Following closely on the heels of the controversy over GST implementation and allegations over the motives behind demonetization comes another salvo in the guise of the FRDI from finance minister Arun Jaitley and it seems the woes of the middle class Indian taxpayer will just not cease.
So what is the FRDI bill?
The Financial Regulation and Deposit Insurance Bill that is being studied by a Parliamentary Standing Committee aims to “establish a framework to carry out the resolution of certain categories of financial service providers in distress” and “to provide deposit insurance to consumers” of these services. Thus reads the Preamble to the Bill.
It also seeks to set up a Resolution Council to monitor, classify and identify institutions at risk of failure. Banks, insurance firms with high NPAs and bad debts, will now be pulled up based on accounting red flags. This roadmap was forced as a compulsion following international negotiations at the WTO and other forums after the global financial crisis of 2008.
Such monitoring is welcome because banks and insurance firms have been underperforming for a long time now and the respective regulators had no coherent law to deal with errant organisations.
Why should an ordinary Taxpayer be worried?
At the heart of the controversy regarding this bill is Section 52, which provides a “bail-in” clause to recover debts owed by a failing financial institution by appropriating the deposits of account holders.
What is the Bail-in clause in the FRDI?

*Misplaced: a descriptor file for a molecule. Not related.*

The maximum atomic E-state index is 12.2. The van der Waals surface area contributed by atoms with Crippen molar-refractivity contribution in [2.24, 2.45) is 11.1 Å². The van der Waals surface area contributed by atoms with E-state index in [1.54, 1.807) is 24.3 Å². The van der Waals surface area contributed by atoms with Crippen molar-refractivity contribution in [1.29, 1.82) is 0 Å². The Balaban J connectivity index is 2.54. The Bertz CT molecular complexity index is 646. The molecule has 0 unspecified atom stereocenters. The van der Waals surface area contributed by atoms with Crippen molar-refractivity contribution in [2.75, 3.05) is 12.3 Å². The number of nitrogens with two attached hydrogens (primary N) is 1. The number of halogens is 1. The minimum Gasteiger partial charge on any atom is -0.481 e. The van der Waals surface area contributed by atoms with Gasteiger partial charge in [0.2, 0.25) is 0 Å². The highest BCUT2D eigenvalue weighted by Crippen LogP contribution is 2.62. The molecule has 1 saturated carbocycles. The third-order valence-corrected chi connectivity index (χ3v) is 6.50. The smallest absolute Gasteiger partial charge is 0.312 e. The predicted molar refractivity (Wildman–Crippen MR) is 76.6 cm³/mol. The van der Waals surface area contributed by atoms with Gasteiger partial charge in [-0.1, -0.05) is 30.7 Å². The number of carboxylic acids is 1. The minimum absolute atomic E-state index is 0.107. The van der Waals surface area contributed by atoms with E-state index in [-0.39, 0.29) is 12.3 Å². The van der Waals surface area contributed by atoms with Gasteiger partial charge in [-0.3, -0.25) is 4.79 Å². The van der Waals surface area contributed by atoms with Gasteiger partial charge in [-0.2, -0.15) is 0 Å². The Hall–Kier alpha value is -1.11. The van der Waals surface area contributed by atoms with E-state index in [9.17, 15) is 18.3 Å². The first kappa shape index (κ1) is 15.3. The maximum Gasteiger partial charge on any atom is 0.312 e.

A bail-in clause, unlike a bail-out clause used to fund recovery and nursing back to health of a failed financial institution by using tax revenue collected through contributions of income tax, Goods and Services tax, municipal taxes and so on, allows the institution to use the money deposited by its savings and fixed deposit account holders to pay for restructuring the business.
According to Section 48, a failing bank or other financial service provider has five options to help it recover:
- Transfer of the whole or part of its assets and liabilities to another healthy entity.
- Creation of a bridge service provider to oversee eventual sale or resolution.
- Bail-in as provided in Section 52.
- Merger/amalgamation or acquisition by a viable entity.
- Liquidation/ winding down of the business.
The proposed method may also be a combination of the above.
How does Section 52 affect me?
For the purposes of financial bookkeeping, all deposits with your bank are liabilities to them though they may be assets from your point of view. By virtue of Section 52, the Resolution Council may direct the bank to either cancel a liability or modify or change the form of the debt, the means for which may include cancellation of the contract empowering its recovery.
To be fair, there are exceptions to the list of debts that the bank can change in this manner. These include the deposit amounts which are covered by insurance of up to Rupees 1 lakh by the Deposit Insurance and Credit Guarantee Corporation (now an arm of the RBI). Also exempted are client assets held by the bank such as mortgaged property and short term deposits maturing within a week.
The section goes on to say that the purpose of such a clause is to “absorb losses” and enable “a measure of capital” for the firm so that it can “carry on business for a reasonable period and maintain market confidence in it.”
Experts have said that the chance of such a huge financial failure which would be the trigger for the bail-in clause, is unlikely to occur, that about 90% of bank depositors hold less than Rupees 1 lakh in their Savings Bank accounts and that the failure of banking and insurance institutions have always been contingent to market risks.
Does that mean that honest taxpayers must choose healthy banks of their own incomplete knowledge to maintain financial stability and security? Did we miss some fine print in our bank account opening forms? Perhaps, a higher power must answer.
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